Hi, I loved your post. I think the IEPs need to highlight the students’ strengths and not so much of their weakness. I believe every student has a strength that can be build on.

  23. Elizabeth Stein says:

    Veronica, thanks for joining the conversation! I agree, we can use students’ strengths to help them improve upon areas of need. It’s a natural process of learning and achieving. So much potential lies in the way we perceive students’ abilities…
    All the best!

  24. John Carr says:

    Elizabeth and commentators are “spot on!”
    My son has “functional” autism.
    Regarding CCSS such as discovering the theme and main idea, here’s something I do at home as a parent-educator. If it’s a book, not a short story, he now knows to note the main idea(s) after reading each chapter, not come to me after reading the last page.
    I use Think Aloud as I read through a textbook so he learns how to find information in dense, complex text. I use cues to guide his thinking in the right direction and examples/models to picture what constitutes a theme or inference that can be generalized to all kids his age, etc.
    Step 3 – when his brain is stuck on one rigid thought or feeling he can’t “get it” I tell him I’m going to do my work and give his brain some time to relax. It also gives me time to relax and reflect on why what I tried did not work as expected. Usually, he comes to me with a barely OK to good answer within 20 minutes.

    • John Carr you are a amazing and talented dad….and role model to us all as not only parents, but for all educators.

      My professional opinion still stands regarding the misuse of adaptive CC tests on unique and creative brains that your child, as well as mine, have.

      Bluntly put, our profession has yet to devise a standardized achievement test that on its own, can measure accurately our kids learning experiences. For any educator or public school administrator to say other wise is simply ignorant of test design, and the vast cognitive diversity and patterns present in kids who are “quirky learners” as we call kids on the spectrum in our clinic. (The term “disabled” is banned around here).

      So until presented with data (not slick P.R.) that says otherwise, I will continue barnstorming the country with my message.

      High stakes achievement tests are nothing but an exercise in experimentation on a large percentage of special needs kids….especially adaptive tests that have never been used in this manner in our nations history.

      I’m “coming after” Arnie Duncan on this issue. Hard.

  25. Sheila May says:

    I have five students- two are nonverbal; one cannot walk, speak, and has only limited vision in the lower portion of one eye; one has Down Syndrome. Two of them have Autism. Academically, they are functioning somewhere between Preschool and second grade. While I support inclusion, there are times when my students have great difficulty in their general education classrooms- behavior issues arise and disrupts all learning. In KY, my students participate in Alternate Assessment- common core standards. I must make accommodations and modifications to the standard and teach it to the student. I use their mode of communication, but so many times, the standards are too difficult- especially for those who do not know their ABC’S or cannot count to five. In my next post, I will send a link to KY Alternate Assessment.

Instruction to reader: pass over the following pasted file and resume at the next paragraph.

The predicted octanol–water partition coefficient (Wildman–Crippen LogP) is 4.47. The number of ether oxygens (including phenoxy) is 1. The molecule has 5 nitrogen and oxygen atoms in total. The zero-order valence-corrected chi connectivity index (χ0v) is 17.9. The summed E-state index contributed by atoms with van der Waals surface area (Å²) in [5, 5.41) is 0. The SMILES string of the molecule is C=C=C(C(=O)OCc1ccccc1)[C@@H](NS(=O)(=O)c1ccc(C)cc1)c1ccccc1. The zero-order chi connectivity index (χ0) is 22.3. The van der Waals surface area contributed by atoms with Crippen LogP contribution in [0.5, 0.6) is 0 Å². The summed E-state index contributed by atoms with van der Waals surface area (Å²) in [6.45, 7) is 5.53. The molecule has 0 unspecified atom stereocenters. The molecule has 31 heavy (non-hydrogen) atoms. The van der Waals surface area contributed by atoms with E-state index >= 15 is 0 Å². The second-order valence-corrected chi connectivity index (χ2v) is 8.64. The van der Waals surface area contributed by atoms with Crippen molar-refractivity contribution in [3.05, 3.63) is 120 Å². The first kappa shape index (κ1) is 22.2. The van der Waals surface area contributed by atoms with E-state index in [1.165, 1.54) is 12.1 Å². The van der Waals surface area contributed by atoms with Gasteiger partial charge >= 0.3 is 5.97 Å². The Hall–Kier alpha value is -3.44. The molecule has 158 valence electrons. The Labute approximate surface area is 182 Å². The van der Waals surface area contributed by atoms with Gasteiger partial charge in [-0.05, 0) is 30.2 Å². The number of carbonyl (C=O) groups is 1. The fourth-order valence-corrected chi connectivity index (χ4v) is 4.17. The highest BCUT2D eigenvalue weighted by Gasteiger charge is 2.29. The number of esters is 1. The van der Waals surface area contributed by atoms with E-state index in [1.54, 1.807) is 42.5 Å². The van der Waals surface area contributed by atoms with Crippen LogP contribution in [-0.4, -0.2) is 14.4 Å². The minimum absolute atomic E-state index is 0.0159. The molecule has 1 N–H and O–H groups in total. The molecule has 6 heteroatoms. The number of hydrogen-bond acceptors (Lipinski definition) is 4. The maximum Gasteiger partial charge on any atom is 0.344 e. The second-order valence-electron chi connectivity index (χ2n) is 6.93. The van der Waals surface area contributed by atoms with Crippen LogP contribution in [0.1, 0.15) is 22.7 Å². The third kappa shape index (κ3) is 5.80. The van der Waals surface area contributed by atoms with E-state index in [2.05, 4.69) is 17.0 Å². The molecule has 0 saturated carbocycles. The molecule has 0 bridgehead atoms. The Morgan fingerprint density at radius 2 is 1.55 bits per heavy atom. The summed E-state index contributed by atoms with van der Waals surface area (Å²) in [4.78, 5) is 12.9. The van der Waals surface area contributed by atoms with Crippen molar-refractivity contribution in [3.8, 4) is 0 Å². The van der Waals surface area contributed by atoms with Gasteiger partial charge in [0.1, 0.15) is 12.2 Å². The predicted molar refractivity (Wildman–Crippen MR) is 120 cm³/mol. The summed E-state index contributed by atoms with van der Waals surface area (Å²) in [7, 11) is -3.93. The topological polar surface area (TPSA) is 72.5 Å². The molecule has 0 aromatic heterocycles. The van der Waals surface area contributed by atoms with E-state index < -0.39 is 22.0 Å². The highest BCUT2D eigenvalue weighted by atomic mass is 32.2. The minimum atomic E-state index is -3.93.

26. Elizabeth Stein says:

    John and Gary, you bring up so many true and inspirational views and experiences! Thank you for connecting. Check out this link: http://bit.ly/15Bhwhy, which addresses the Common Core and students with autism.

    Please come back and continue to share your views. Finding real solutions will only happen when those who live the realities speak up and share–so thank you!

    Sheila, thanks for sharing your valuable professional experiences and adding your voice as we all search for realistic solutions.

  27. Shelia…and to whoever is having a hard time with adapting materials for kids with significant disabilities. I agree it is hard to wrap our heads around how to give access. The best advice I can give you is to think about access as an entry point. Is there a way where we can have the student work on an entry level skill by modifying the general education curriculum. I will give you an example. I have a fourth grader with significant disabilities in typical classroom. During a vocabulary lesson they are working on big 4th grade words. :) barometer…weather…instrument etc. One of my kiddos IEP goals is to identify the letter sounds. So we write the words on index cards and highlight the first letter of each word. He repeats the word and then selects which words starts with each sound. (Which word starts with the sound “b”?). This is only one example of how we can take a complicated task and boil it down to an access point.

  28. Deb Ormerod says:

    In this day of budget restraints, and high expectations for earning a diploma, it is often extremely frustrating and stressful to be a special education teacher in education today. I say this with 31 years in education. Bottom line…I am burned out. Upsetting to me, because I still enjoy the students every single day.

  29. susan says:

    Your post left me feeling as if someone was reading, my thoughts, I am a special educator in a middle school and an constantly being pulled in fifty million directions. What I enjoyed about your post the comparison to “Freaky Friday”, the roles of special educator and general education teacher need to switch. I never thought of it like that, especially when putting the CCSS into the mix. I will definitely follow up on your posts.
    S. Duffany